Small congregations often face the problem of small budgets for music. Here at First Unitarian, we have enough money to pay a 3/8 time music director at American Guild of Organist rates for ten months a year, with enough money left over to provide guest musicians on most Sundays when the music director is off. But we have no money in the budget to pay for musicians in July and August.
We’re slowly moving towards becoming a year-round congregation (both because it’s the right thing to do, and because newcomers often drift away during the summer months if there’s a reduced worship schedule). This summer, we’re moving the summer worship services from the chapel, where we sit in plastic lawn chairs, back into the main church. I managed to come up with money to pay for a musician on one Sunday in July and one Sunday in August, and we have our annual jazz concert on the first Sunday in July. But on the five other summer Sundays, the summer worship coordinator will bring in recorded music to play following the prayer, and during the offering.
Even then, on those five weeks we also need music to accompany hymns. Here’s our latest scheme for summer hymn accompaniment:–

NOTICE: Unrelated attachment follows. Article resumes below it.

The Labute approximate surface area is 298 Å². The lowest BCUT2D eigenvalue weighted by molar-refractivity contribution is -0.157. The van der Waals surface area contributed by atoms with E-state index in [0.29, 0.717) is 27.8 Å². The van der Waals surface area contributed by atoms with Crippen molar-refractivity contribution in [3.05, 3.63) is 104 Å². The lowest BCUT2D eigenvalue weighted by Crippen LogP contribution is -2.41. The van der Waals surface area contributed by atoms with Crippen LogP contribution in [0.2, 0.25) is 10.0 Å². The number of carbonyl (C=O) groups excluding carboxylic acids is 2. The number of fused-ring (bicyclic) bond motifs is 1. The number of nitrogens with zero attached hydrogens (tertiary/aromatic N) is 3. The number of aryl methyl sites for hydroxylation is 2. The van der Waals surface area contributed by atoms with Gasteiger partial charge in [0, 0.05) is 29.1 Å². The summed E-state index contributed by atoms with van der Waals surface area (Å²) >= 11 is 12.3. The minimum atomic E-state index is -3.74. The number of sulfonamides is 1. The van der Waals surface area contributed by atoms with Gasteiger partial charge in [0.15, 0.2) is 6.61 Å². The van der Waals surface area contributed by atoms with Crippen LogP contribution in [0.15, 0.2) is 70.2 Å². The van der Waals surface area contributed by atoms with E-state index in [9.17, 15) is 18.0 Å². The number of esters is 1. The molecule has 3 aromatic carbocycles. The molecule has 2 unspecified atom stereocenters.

The worship committee has picked out a dozen of our congregation’s favorite hymns. I’m no musician, but with a cheap MIDI keyboard and audio editing software, even I (with my minimal keyboard skills) can piece together hymn accompaniments — I play each vocal line separately and at a very slow tempo, fix the timing, mix the parts together in the editing software, and then bring everything up to speed. The recordings I produce are kind of mechanical, but they’re good enough to accompany hymns. (Just to be on the safe side, we are not using any copyrighted melodies or harmonies.)
If I manage to get a dozen hymns done this year, and another dozen next year, we’ll have a decent little collection of recorded hymn accompaniments to use. Sure, we’d rather have live music, but this is something we can afford — and it’s easier than trying to sing a capella all summer long.
Great idea, Dan. One of our smaller congregations used a Chalice Lighter grant to buy a midi keyboard to do all of their hymns throughout the whole year. Works just fine.
Recorded hymns are a very good way to go for small congregations. I was ever so grateful to the volunteer musician in Tuscaloosa, AL when I saw the collection of hymns he recorded on the keyboard at church. I would choose from what was available, then a different volunteer could plug the right disk in at the right time and we would have music. It helped that the pianist was a very good musician and added some fun to old standards.
Jennifer and Phil — Hmm, if other congregations are doing this I wonder if there’s a way to have a Web archive of (non-copyrighted) hymn accompaniments. Any readers out there who belong to the Unitarian Unviersalist Ministers Association?
I know I’ve seen cds before of hymn accompaniments, but haven’t been able to track them down. I was pretty sure there was one made specifically from _Singing the Living Tradition_ – has anyone else seen it?